It was not just the Armenians that became victims of the genocidal policy implemented by the Ottoman Empire during the First World War; the other Christian minorities within the empire, Greeks and Assyrians, as well as Yezidis, were too.
August 7 was chosen as Memorial Day for the victims of the Assyrian Genocide, being officially announced as Assyrian Martyrs' Day in 1970
. A great massacre of Assyrians took place in the Kurdish village of Simel in northern Iraq, which had been resettled by refugees in 1915, on that very day in 1933
According to some researchers, 3,000 Assyrians were burned alive in two Christian churches in just one day. Around 100 Assyrian villages in the surrounding area were also destroyed and looted and 6,000 Assyrian men, women and children were killed
. Tens of thousands of Assyrians were displaced by force.
The Assyrian genocide of 1914-1923 and the anniversary of the Simel massacres are commemorated together. According to various estimates the massacres and deportations of Assyrians, which mostly took place during June to October 1915, took the lives of between 500,000–750,000 people.
The lawyer Raphael Lemkin, author of the term “Genocide”, also referred, in the context of the persecution of Christians in the Ottoman Empire, to the genocidal policy carried out against the Assyrians. In his book-sized manuscript concerning the massacres of Armenians, he cited, in particular, testimonies culled from the Assyrian cleric Joseph Nayem’s book “Shall This Nation Die?”
about the genocide committed by the Turks against the Assyrians, Armenians and Greeks in mid-1915. Lemkin, however, gave more attention to the massacre of Assyrians by Arabs and Kurds in the Iraqi village of Simel
It is no coincidence that the first chapter of the third volume of the lawyer’s unfinished work “The History of Genocide,” titled “The Assyrians in Iraq,” was dedicated to the genocide of the Assyrians in Iraq 
Lemkin wrote, in an unpublished article titled “Stop Genocide Now,” “Before the end of the First World War, about one million Armenians were killed as a result of deliberate policies. A similar fate befell the Christian Assyrians in Iraq. This is genocide. History is full of cases of genocide,”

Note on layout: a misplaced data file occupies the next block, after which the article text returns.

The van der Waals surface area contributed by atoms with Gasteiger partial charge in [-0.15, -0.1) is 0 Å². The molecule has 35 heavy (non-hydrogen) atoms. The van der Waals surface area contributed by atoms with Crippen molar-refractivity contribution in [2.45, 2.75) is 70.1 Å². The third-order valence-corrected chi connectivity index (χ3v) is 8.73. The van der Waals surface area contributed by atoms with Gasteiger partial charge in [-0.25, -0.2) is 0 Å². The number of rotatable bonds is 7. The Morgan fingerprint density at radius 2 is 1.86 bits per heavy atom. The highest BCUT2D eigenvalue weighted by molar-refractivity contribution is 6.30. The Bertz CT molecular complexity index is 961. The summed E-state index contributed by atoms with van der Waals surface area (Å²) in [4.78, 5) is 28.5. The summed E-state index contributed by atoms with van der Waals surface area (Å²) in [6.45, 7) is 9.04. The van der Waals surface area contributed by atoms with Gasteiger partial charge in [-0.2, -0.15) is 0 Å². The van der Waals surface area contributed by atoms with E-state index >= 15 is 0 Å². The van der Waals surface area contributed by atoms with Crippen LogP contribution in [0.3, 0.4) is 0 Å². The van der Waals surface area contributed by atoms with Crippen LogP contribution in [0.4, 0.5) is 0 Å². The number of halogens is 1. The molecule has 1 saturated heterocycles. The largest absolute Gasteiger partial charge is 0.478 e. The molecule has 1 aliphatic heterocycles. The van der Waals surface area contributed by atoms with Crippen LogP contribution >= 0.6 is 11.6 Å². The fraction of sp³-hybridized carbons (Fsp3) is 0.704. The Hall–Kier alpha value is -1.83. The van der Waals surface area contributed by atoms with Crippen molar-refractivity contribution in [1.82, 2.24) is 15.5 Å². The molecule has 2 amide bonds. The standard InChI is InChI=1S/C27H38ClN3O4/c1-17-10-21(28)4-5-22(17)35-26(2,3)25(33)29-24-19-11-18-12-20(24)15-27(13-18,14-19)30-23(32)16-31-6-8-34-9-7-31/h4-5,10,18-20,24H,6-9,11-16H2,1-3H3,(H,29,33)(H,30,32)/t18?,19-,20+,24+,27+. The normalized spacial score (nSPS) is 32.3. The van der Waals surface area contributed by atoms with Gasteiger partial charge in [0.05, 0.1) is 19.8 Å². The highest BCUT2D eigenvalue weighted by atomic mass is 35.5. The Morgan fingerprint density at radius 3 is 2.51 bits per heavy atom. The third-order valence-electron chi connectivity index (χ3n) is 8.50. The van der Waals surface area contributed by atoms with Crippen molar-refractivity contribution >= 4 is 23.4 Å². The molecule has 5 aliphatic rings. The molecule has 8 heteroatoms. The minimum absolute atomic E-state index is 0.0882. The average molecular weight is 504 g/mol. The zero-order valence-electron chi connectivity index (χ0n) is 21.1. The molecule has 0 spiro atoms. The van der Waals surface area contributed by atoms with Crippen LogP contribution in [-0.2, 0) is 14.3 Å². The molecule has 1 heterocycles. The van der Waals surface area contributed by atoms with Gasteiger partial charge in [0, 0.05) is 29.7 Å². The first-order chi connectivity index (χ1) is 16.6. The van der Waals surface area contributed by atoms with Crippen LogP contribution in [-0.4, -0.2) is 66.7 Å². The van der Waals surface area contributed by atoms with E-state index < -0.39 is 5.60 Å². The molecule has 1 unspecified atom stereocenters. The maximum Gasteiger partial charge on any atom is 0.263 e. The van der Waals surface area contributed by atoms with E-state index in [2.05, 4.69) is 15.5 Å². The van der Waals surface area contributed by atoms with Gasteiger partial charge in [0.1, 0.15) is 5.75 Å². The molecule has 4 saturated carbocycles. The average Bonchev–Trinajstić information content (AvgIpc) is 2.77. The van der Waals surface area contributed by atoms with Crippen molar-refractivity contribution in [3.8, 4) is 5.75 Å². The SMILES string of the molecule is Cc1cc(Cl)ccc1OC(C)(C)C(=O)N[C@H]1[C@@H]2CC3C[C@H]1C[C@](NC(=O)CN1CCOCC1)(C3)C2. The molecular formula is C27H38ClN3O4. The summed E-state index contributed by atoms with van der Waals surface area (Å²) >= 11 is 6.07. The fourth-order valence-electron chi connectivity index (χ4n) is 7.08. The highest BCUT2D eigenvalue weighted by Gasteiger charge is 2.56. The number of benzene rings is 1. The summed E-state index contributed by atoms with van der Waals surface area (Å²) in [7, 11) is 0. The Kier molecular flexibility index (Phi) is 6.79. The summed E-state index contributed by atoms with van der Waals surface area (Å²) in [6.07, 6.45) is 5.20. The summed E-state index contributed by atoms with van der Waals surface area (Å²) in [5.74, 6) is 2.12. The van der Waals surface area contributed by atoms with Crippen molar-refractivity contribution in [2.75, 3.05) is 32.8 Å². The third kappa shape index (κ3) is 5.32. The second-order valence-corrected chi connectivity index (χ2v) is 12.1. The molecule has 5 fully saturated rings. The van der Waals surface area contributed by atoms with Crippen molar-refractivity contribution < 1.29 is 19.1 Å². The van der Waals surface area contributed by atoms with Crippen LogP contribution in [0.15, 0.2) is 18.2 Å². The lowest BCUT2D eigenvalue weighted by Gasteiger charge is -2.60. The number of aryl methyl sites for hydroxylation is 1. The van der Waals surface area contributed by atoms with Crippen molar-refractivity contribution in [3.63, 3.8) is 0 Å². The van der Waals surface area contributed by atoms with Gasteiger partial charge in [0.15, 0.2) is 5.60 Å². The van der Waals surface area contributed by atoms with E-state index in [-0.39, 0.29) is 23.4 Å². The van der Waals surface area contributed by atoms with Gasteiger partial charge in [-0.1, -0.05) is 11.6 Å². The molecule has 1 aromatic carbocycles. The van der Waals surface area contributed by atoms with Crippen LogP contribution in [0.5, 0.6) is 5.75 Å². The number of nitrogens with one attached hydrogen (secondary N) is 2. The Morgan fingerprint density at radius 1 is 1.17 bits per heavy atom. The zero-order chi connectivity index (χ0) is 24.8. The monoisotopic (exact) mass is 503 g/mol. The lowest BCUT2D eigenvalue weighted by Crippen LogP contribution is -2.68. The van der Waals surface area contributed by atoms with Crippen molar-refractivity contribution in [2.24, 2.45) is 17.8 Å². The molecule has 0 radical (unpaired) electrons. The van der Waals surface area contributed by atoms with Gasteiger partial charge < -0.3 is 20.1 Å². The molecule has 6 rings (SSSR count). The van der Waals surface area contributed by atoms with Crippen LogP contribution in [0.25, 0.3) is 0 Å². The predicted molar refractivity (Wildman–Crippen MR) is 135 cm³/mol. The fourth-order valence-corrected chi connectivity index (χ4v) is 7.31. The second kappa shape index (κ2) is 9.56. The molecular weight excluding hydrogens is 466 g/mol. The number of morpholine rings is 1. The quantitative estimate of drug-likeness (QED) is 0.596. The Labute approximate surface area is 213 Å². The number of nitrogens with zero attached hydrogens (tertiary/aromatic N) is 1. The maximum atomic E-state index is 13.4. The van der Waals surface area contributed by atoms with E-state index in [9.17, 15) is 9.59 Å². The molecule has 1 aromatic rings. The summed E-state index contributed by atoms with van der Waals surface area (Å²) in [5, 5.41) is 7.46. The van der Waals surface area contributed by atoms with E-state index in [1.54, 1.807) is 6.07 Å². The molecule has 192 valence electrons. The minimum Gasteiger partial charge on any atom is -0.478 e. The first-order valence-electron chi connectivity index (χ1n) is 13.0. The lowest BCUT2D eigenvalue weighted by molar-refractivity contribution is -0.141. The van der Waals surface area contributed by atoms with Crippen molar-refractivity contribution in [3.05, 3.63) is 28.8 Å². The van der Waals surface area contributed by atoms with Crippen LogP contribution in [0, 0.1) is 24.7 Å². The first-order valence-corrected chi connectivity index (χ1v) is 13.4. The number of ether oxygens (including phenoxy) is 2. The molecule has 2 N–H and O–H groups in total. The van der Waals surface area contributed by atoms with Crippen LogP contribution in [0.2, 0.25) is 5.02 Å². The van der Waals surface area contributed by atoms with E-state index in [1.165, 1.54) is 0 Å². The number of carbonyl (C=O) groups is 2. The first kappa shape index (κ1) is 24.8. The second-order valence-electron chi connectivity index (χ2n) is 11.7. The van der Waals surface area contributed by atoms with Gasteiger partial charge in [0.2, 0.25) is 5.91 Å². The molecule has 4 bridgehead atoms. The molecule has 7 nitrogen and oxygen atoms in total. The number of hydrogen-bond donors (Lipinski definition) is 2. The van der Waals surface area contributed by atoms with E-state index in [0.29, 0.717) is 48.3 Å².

Lemkin, during the 5th international conference dedicated to criminal law issues convened in Madrid in 1933, took the massacre of the Assyrians in Iraq and the Armenian Genocide into account in the preparation of his report and presenting his proposals on the crimes of “barbarism” and “vandalism”
. He later created the concept of “the crime of genocide” on the basis of his Madrid report.
Narek Poghosyan, Ph.D.
AGMI Researcher in the Vahagn Dadryan Department of Comparative Genocide Studies
 “Joint NGO Statement to Commemorate Assyrian Genocide Remembrance Day,” https://www.assyrianpolicy.org/post/joint-ngo-statement-to-commemorate-assyrian-genocide-remembrance-day
 Marlo Safi, “The Simele Massacre & the Unsung Hero of the Genocide Convention,” National Review, July 27, 2018, https://www.nationalreview.com/2018/07/simele-massacre-1933-assyrian-victims-still-seek-justice/
 Alda Benjamen, Assyrians in Modern Iraq: Negotiating Political and Cultural Space (Cambridge: Cambridge University Press, 2022), 17.
 Joseph Naayem, Shall This Nation Die? (New York: Chaldean rescue, 1921).
 AJHS, Raphael Lemkin Collection, P-154, Box 9, folder 2, Armenians and Assyrians, undated.
 Steven L. Jacobs, “Definitions and Concepts of Genocide: Lemkin and the Concept of Genocide,” in Multidisciplinary Perspectives on Genocide and Memory, eds. Armen T. Marsoobian, Jutta Linder, (New Haven, CT.: Springer, 2018), 15.
 AJHS, Raphael Lemkin Collection, P-154, Box 7, folder 3, Stop Genocide Now, undated.
 Sargon Donabed, Reforging a Forgotten History: Iraq and the Assyrians in the 20th Century (Edinburgh, Edinburgh University Press, 2015), 110․